Quality of Life Outcomes in Adults Living with HIV/AIDS at Late Stage
Alex Hakuzimana , MD
Rwanda Quality of Life Centre
Kigali city, Rwanda
The increasing use of more effective antiretroviral drugs which control the progression of HIV infection, resulting in longer survival for HIV-infected patients has renewed the interest of scientists and clinicians on the quality of life of people living with HIV/AIDS.
Quality of life assessment is currently considered essential for clinical trials development as clinical and biological endpoints (CD4 level, viral load, opportunistic infections) are considered inadequate to catch the complexity of treatment outcomes.
Quality of life is defined as “an individual’s perception of their position in life in the context of the culture and value systems in which they live, and in relation to their goals, expectations, standards and concerns”.
The occurrence of symptoms (namely dyspnea, oral and abdominal pain, discomfort, malaise, weight loss, severe headache, anorexia, vomiting, dizziness, paresthesia, fatigue, weakness, cognitive problems and others) at late stage of the HIV infection, besides financial and family problems such as stigma, isolation, loss of income has an impact on the quality of life of HIV-infected persons.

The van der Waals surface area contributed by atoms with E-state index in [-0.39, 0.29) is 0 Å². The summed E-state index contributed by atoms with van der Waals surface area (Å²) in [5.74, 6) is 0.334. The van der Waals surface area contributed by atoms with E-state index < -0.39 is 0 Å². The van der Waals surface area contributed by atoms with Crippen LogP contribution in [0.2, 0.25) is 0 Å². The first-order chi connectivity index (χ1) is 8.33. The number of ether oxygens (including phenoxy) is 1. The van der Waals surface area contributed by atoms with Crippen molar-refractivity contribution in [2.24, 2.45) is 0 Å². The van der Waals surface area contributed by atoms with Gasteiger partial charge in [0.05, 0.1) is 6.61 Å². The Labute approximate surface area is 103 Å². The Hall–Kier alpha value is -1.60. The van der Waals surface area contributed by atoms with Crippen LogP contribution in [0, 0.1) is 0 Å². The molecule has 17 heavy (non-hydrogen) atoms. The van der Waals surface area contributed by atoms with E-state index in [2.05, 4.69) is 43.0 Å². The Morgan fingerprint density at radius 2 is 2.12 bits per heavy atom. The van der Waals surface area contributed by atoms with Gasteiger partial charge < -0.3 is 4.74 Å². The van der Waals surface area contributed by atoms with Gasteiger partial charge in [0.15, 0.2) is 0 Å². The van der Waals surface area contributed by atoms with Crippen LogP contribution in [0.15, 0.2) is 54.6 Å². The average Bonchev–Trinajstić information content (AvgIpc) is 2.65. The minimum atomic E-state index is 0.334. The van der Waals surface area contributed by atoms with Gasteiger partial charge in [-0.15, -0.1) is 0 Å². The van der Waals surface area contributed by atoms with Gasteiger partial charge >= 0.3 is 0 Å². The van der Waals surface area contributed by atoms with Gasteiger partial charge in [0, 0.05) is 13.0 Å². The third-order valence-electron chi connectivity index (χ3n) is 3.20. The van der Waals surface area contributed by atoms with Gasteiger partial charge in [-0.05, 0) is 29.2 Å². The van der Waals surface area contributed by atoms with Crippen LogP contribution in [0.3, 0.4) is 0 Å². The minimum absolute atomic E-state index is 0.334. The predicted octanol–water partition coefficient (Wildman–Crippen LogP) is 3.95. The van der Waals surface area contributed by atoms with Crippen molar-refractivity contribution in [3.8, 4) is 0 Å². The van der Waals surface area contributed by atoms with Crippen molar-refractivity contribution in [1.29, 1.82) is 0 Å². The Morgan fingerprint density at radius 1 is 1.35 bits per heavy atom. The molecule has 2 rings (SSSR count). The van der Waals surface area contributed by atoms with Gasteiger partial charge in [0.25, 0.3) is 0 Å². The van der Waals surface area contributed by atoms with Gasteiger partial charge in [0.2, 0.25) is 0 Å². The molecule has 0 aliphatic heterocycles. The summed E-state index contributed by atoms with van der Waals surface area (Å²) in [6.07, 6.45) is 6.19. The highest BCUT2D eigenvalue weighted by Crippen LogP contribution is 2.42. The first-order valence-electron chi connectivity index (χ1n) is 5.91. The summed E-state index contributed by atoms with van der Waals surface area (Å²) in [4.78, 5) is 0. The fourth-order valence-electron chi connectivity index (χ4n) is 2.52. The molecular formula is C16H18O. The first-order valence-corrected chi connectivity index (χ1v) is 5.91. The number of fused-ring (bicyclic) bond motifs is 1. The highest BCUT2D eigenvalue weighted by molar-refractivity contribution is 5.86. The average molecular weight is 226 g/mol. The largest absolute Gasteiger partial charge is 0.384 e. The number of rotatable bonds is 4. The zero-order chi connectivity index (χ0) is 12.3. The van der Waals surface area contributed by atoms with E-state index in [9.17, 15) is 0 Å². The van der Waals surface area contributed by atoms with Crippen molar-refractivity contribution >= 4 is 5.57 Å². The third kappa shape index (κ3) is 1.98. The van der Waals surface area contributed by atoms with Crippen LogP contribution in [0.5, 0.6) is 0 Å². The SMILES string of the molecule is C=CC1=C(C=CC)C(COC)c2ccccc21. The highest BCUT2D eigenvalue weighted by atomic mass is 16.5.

More attention should be given for a better management of these symptoms in order to increase the adherence to antiretroviral therapy and to other drugs against opportunistic infections.
The general aim of this research is to study longitudinally the evolution of quality of life in advanced HIV-infected adults with regard to clinical variables.
This research aims particularly at evaluating psychometric properties of the WHOQOL-HIV BREF in Rwandan adult HIV-infected patients at the late stage, comparing clinical variables with quality of life dimensions at the four waves and identifying contributing factors in the improvement and/or worsening of quality of life in the patients at late stage of the HIV infection.